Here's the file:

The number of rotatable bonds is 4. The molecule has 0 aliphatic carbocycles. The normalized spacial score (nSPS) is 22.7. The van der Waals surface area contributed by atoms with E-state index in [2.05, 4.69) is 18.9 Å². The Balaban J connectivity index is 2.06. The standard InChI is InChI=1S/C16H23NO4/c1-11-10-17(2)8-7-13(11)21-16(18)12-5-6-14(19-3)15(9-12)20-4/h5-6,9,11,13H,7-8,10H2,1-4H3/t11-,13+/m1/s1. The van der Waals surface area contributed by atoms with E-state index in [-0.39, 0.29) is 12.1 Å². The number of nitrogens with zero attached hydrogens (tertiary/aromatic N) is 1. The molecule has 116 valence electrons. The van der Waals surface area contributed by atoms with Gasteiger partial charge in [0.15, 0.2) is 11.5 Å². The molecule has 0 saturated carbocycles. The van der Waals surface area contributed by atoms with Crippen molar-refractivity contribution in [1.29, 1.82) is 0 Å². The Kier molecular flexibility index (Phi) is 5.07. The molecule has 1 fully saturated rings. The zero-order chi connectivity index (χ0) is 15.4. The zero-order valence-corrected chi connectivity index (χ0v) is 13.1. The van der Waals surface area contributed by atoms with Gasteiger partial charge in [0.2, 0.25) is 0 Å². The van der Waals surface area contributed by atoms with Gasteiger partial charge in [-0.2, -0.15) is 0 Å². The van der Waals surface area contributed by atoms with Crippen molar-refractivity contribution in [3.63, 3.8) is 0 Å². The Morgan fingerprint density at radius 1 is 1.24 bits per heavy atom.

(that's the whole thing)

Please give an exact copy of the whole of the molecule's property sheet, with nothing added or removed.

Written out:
The number of rotatable bonds is 4. The molecule has 0 aliphatic carbocycles. The normalized spacial score (nSPS) is 22.7. The van der Waals surface area contributed by atoms with E-state index in [2.05, 4.69) is 18.9 Å². The Balaban J connectivity index is 2.06. The standard InChI is InChI=1S/C16H23NO4/c1-11-10-17(2)8-7-13(11)21-16(18)12-5-6-14(19-3)15(9-12)20-4/h5-6,9,11,13H,7-8,10H2,1-4H3/t11-,13+/m1/s1. The van der Waals surface area contributed by atoms with E-state index in [-0.39, 0.29) is 12.1 Å². The number of nitrogens with zero attached hydrogens (tertiary/aromatic N) is 1. The molecule has 116 valence electrons. The van der Waals surface area contributed by atoms with Gasteiger partial charge in [0.15, 0.2) is 11.5 Å². The molecule has 0 saturated carbocycles. The van der Waals surface area contributed by atoms with Crippen molar-refractivity contribution in [1.29, 1.82) is 0 Å². The Kier molecular flexibility index (Phi) is 5.07. The molecule has 1 fully saturated rings. The zero-order chi connectivity index (χ0) is 15.4. The zero-order valence-corrected chi connectivity index (χ0v) is 13.1. The van der Waals surface area contributed by atoms with Gasteiger partial charge in [0.2, 0.25) is 0 Å². The van der Waals surface area contributed by atoms with Gasteiger partial charge in [-0.2, -0.15) is 0 Å². The van der Waals surface area contributed by atoms with Crippen molar-refractivity contribution in [3.63, 3.8) is 0 Å². The Morgan fingerprint density at radius 1 is 1.24 bits per heavy atom.